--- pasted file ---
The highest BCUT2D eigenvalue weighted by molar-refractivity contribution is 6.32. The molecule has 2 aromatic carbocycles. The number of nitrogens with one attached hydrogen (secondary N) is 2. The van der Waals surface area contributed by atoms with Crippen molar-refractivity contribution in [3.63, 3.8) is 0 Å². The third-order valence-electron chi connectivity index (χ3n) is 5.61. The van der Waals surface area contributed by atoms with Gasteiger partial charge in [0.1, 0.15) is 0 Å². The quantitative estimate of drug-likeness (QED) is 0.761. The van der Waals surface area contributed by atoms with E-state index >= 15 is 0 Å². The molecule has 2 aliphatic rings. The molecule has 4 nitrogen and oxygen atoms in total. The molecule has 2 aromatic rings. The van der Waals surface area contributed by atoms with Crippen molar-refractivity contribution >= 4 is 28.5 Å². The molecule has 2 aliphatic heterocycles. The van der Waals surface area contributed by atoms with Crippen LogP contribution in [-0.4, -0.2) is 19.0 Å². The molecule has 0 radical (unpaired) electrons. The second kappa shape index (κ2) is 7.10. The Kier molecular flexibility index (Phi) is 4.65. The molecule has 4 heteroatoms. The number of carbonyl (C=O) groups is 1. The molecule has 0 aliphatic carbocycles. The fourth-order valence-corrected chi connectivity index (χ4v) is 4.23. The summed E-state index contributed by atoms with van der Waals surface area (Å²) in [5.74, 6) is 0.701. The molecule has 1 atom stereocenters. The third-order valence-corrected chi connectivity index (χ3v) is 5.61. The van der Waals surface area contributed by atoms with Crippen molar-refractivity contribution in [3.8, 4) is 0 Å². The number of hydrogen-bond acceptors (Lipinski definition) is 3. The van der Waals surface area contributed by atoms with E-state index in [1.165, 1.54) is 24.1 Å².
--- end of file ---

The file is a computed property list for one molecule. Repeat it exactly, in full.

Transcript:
The highest BCUT2D eigenvalue weighted by molar-refractivity contribution is 6.32. The molecule has 2 aromatic carbocycles. The number of nitrogens with one attached hydrogen (secondary N) is 2. The van der Waals surface area contributed by atoms with Crippen molar-refractivity contribution in [3.63, 3.8) is 0 Å². The third-order valence-electron chi connectivity index (χ3n) is 5.61. The van der Waals surface area contributed by atoms with Gasteiger partial charge in [0.1, 0.15) is 0 Å². The quantitative estimate of drug-likeness (QED) is 0.761. The van der Waals surface area contributed by atoms with E-state index >= 15 is 0 Å². The molecule has 2 aliphatic rings. The molecule has 4 nitrogen and oxygen atoms in total. The molecule has 2 aromatic rings. The van der Waals surface area contributed by atoms with Crippen molar-refractivity contribution >= 4 is 28.5 Å². The molecule has 2 aliphatic heterocycles. The van der Waals surface area contributed by atoms with Crippen LogP contribution in [-0.4, -0.2) is 19.0 Å². The molecule has 0 radical (unpaired) electrons. The second kappa shape index (κ2) is 7.10. The Kier molecular flexibility index (Phi) is 4.65. The molecule has 4 heteroatoms. The number of carbonyl (C=O) groups is 1. The molecule has 0 aliphatic carbocycles. The fourth-order valence-corrected chi connectivity index (χ4v) is 4.23. The summed E-state index contributed by atoms with van der Waals surface area (Å²) in [5.74, 6) is 0.701. The molecule has 1 atom stereocenters. The third-order valence-corrected chi connectivity index (χ3v) is 5.61. The van der Waals surface area contributed by atoms with Crippen molar-refractivity contribution in [3.8, 4) is 0 Å². The number of hydrogen-bond acceptors (Lipinski definition) is 3. The van der Waals surface area contributed by atoms with E-state index in [1.165, 1.54) is 24.1 Å².